Union Corners sketch (copy)

A sketch of the Union Corners development from the corner of East Washington Avenue and Milwaukee Street, looking west.

It’s back to the drawing board at Union Corners.

The city Urban Design Commission on Wednesday told Gorman & Co. to take another stab at a general development plan (GDP) for the 11-acre site at Milwaukee Street and East Washington Avenue.

The problem is that the new plans presented to the city are vastly different than plans shown when Gorman was selected by the city to develop the long-vacant parcel.

“UDC said the proposed GDP is not approvable as presented and suggested that Gorman get UW Health to the table,” said Ald. Marsha Rummel, who represents the east-side district.

The initial proposal from Gorman — which played up amenities like a new library, small scale shopping and public spaces — was generally supported by the neighborhood during a series of meetings two years ago.

But new plans featuring a $20 million, two-story UW Health clinic on the corner of East Wash and Milwaukee include more surface parking and less greenspace. The new plans also show two large apartment buildings adjacent to the existing neighborhood where original plans had the larger buildings fronting the busier East Washington.

One issue the UDC wants to see addressed is how the clinic would relate to the rest of the development and whether it should face the street or not. That was an issue with another UW Health clinic built at the former Bancroft Dairy site on South Park Street.

“Union Corners is a pretty important site that has already gone through a lot of planning so we need to make sure we do it right,” said Melissa Huggins, a member of the citizen panel which reviews real estate developments.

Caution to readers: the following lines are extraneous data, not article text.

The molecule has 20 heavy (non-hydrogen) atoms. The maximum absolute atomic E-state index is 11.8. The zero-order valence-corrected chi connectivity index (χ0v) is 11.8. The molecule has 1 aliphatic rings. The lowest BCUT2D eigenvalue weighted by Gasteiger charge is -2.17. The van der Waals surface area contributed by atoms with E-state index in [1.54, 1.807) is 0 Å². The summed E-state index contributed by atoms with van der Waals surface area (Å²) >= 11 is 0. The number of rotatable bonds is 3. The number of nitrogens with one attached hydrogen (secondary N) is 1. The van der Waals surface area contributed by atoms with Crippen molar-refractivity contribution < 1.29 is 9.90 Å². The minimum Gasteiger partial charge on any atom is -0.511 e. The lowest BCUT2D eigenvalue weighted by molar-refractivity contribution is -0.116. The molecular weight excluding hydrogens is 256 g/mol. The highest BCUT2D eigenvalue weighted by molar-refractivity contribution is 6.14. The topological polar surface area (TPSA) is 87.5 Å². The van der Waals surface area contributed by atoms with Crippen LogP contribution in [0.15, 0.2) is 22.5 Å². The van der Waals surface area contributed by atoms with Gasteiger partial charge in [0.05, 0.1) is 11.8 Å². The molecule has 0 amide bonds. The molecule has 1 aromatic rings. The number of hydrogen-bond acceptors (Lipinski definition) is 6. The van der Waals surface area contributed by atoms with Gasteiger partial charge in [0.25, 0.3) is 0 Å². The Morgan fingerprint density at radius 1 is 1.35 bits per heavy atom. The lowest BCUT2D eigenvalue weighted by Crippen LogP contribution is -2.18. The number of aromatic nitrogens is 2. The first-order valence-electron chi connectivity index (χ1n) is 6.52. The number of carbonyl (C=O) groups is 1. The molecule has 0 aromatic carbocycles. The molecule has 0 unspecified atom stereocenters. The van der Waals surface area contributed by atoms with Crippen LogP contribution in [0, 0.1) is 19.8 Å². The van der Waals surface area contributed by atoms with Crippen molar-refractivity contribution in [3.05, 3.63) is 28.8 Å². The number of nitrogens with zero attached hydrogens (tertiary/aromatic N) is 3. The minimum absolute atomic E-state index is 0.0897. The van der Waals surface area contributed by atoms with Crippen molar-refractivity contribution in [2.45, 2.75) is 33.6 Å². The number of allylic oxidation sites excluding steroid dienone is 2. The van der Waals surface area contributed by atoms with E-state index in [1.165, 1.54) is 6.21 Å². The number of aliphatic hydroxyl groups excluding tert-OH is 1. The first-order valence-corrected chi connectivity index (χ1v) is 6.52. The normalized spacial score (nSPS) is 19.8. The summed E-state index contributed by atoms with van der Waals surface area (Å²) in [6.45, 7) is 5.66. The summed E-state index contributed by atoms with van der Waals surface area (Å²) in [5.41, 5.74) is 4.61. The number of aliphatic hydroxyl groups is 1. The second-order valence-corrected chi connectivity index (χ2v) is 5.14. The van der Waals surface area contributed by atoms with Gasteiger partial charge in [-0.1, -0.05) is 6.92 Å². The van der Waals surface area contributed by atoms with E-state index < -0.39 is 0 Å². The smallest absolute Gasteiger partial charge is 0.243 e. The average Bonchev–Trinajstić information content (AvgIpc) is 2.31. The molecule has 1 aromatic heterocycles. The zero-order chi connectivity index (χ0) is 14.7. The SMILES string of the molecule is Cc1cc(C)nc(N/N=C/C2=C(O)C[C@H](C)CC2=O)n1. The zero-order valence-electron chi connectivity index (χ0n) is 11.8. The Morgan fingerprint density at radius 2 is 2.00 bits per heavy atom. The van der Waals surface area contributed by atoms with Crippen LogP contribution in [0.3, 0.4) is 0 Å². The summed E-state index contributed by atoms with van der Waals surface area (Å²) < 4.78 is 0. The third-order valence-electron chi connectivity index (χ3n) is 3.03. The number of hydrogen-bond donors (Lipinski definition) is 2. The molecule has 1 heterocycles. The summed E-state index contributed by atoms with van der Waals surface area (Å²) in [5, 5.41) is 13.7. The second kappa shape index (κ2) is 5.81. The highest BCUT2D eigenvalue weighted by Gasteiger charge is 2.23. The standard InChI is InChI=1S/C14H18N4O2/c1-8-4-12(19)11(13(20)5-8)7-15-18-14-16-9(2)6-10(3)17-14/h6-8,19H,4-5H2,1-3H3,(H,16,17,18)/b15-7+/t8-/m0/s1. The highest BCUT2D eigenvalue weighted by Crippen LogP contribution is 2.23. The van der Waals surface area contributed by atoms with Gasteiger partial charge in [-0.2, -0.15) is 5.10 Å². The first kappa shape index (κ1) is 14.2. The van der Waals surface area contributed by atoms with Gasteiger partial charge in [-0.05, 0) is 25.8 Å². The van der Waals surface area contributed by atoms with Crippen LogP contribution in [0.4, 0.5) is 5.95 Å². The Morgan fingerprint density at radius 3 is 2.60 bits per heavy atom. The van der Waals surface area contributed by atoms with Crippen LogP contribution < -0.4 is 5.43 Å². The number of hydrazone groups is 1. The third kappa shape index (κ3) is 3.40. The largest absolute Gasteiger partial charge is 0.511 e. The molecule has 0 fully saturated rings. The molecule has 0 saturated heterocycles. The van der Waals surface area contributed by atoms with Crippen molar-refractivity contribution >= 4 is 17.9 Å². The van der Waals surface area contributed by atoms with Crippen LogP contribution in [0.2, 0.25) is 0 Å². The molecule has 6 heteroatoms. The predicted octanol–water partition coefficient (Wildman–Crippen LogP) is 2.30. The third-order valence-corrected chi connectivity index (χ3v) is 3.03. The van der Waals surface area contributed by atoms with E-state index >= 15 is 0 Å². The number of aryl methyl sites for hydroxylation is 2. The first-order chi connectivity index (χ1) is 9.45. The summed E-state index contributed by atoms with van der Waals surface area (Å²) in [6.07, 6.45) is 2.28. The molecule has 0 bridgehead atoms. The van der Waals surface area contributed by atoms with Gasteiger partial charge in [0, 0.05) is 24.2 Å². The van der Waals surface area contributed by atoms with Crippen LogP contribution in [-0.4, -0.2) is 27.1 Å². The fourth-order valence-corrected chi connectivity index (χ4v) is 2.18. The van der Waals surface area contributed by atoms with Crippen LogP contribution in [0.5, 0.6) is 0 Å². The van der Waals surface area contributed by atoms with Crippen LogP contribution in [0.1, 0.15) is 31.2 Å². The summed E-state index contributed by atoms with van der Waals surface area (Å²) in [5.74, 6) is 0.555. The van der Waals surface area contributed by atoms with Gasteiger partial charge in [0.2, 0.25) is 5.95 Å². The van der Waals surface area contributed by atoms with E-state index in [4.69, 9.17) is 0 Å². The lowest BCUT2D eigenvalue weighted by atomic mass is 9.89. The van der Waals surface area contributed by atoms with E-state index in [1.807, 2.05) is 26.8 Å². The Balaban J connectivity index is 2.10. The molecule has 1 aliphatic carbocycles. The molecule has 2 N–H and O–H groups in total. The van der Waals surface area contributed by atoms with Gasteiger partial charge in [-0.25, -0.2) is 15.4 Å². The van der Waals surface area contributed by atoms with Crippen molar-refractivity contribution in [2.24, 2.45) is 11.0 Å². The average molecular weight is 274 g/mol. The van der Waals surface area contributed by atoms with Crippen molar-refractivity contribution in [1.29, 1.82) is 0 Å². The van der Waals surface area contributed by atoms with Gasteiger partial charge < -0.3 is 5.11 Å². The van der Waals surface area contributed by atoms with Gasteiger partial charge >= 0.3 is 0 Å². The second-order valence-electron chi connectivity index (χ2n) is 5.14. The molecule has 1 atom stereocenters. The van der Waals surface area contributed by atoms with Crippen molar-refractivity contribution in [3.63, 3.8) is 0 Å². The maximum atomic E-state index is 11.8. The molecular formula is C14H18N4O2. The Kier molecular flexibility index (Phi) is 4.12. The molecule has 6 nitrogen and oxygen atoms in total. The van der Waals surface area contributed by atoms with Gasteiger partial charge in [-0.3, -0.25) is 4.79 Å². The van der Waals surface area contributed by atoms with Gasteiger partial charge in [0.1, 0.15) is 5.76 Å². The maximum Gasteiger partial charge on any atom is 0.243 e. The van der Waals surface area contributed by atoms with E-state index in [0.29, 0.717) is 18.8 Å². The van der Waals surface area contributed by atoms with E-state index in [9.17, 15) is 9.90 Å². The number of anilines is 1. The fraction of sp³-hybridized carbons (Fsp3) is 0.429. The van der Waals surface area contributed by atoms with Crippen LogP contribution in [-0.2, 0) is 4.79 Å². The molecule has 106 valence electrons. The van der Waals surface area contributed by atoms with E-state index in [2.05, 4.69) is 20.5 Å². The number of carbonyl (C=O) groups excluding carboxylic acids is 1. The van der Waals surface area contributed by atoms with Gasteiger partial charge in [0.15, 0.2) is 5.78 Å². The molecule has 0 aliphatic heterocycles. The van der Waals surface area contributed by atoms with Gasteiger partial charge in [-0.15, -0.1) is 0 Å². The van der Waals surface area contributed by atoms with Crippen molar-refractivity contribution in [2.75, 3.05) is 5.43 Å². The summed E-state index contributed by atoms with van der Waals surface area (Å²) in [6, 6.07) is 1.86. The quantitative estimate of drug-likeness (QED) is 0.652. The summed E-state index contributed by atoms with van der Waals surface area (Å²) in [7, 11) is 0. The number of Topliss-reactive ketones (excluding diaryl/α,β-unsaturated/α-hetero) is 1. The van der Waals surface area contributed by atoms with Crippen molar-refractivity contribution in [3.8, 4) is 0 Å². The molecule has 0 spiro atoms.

Developer Todd McGrath in 2003 had proposed a major project at Union Corners but those plans evaporated amid the housing bust.

The city eventually purchased the property out of foreclosure in 2010 and sold it to Gorman for $1 in lieu of any tax incremental financing assistance. Developers hope to begin construction on the clinic building in late summer, with UW Health looking to move in during the summer of 2015.

At $20 million, the initial phase of development would deliver some $400,000 in annual property tax revenues.

Gorman has cautioned the plans could change with market conditions, especially if the demand for owner-occupied condominiums or townhomes picks up. Development would take place in phases over several years.

Gorman spokesman Joe Schwenker says his firm will revise its proposal and share it with the neighborhood and Ald. Rummel before going back to the UDC in March. The developers are also going to communicate the desire of UDC members to speak directly with UW Health officials over the layout of the clinic.

John Steines of the Schenk-Atwood-Starkweather-Yahara Neighborhood Association has been involved in planning for the site since McGrath was involved. He says the neighborhood isn’t against development but wants it to reflect the values of the community.

A particular sore spot for some east-siders is removal of the “woonerf,” a Dutch term for a street where pedestrians and cyclists have legal priority over motorists. That feature was shown in the initial plans but left out of the new edition.

“We believe a positive outcome can result through the enlightened engagement of those who care about the importance of careful planning and design,” he said. “But the new plan is significantly retrograde in quality.”